Two decades after Scotland and Wales voted to devolve some legislative powers from Westminster, the differences between regulations in the four nations of the UK have only grown. Ike Ijeh considers the consequences
Exactly 20 years ago last week, historic referendums were held in Scotland and Wales. The rest, as they say, is history: both votes were returned in favour of increased devolution, although in the case of Wales it was by a hair’s breadth majority of just 0.6%. A year later, the Good Friday Agreement also created a devolved settlement for Northern Ireland as part of the peace process.
Two decades on, there are now devolved assemblies sitting in Cardiff, Edinburgh and Belfast and the constitutional makeup of the United Kingdom has undergone its biggest change in 300 years. While powers relating to matters such as immigration, defence, foreign policy – and, in the construction world, BIM implementation – remain with Westminster, a whole raft of legislative powers were passed to the devolved parliaments, and many of them related to construction and the built environment.
Although their capital funding budgets are still set by Westminster, all three devolved assemblies have powers over housing, education and healthcare, meaning they are free to pursue divergent policies to England when it comes to school, house and hospital building.
Scotland, which has always had its own legal system, also has its own set of building regulations, which means its building control system operates on an entirely different policy framework to the rest of the UK.
The huge variety in regulations between different parts of the country is laid bare in the example of carbon monoxide alarms. In Northern Ireland, the regulations dictate that the alarms must be fitted “where any combustion appliance is installed”.
In Scotland, they need only be fitted where a “new or replacement fixed combustion appliance is installed”. And in England and Wales, the requirement only extends to installation “where a new or replacement fixed solid fuel appliance” is fitted, meaning that non-solid fuel appliances, such as gas boilers, are exempt.
One of the more unlikely fallouts from the Brexit vote has been its exposure of the disjointed constitutional settlement the various 1998 devolution acts awarded to the four constituent parts of the UK
Twenty years on, we can assess how this devolution has worked in practice, and what results it has brought, and below we examine four key policy areas relevant to construction, where devolved parliaments have moved away from national policy. But as well as this anniversary, two recent events make such an investigation particularly topical.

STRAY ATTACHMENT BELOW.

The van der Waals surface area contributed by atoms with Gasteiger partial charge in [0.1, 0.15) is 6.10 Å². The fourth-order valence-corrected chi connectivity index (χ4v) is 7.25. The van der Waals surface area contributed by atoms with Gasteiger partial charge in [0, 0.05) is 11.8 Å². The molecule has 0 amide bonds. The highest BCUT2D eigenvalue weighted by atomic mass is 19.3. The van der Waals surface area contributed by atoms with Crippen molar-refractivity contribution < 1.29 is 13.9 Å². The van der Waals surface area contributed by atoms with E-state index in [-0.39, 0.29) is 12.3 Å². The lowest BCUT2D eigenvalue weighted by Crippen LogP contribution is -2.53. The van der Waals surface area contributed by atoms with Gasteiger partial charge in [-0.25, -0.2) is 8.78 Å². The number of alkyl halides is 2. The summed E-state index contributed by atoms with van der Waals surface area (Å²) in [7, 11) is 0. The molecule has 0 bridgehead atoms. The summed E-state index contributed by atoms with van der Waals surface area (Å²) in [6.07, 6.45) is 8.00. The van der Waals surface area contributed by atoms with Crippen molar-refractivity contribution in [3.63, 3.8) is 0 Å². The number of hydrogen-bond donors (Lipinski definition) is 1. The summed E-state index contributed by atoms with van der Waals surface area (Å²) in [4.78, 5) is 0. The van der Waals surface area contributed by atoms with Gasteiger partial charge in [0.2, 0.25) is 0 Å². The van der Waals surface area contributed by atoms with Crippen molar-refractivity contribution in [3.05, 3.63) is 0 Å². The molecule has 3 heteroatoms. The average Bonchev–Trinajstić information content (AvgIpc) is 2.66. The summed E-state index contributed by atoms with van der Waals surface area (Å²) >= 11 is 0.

The tragic fire at Grenfell Tower this summer has already been linked to potential failings in the building regulations system that approved its recent and now highly contentious refurbishment.
But it has also revealed the extent to which fire safety legislation across the UK varies, as it has been alleged that such a disaster could not have happened in Scotland due to recent changes made to their building regulations (see Building Regulations, p44).
And one of the more unlikely fallouts from the Brexit vote has been its exposure of the disjointed constitutional settlement the various 1998 devolution acts awarded to the four constituent parts of the UK. The Scottish government, for instance, enjoys significantly more powers than the Welsh assembly, and MPs from both countries can influence policy in England in a way that all Westminster MPs do not in devolved regions.
With EU withdrawal negotiations continuing, it is impossible to determine the extent to which the powers wrested back from Brussels – such as Construction Products Regulation, which forces harmonisation of construction products marketing across the EU – will be used to either harmonise or further fragment UK construction policy.
Although their capital funding budgets are still set by Westminster, all three devolved assemblies have powers over housing, education and healthcare
The tragic fire at Grenfell Tower starkly exhibits the differences between building regulations across the UK. A North Ayrshire fire in 1999 prompted the new Building (Scotland) Regulations of 2004 to state that cladding and insulation on high-rise domestic buildings (over 18m) should be made of non-combustible materials or the whole cladding system should be subject to a stringent fire test.
In England and Wales, the building regulations state that all insulation and cladding “filler materials” on high-rise buildings need only attain “limited combustibility”.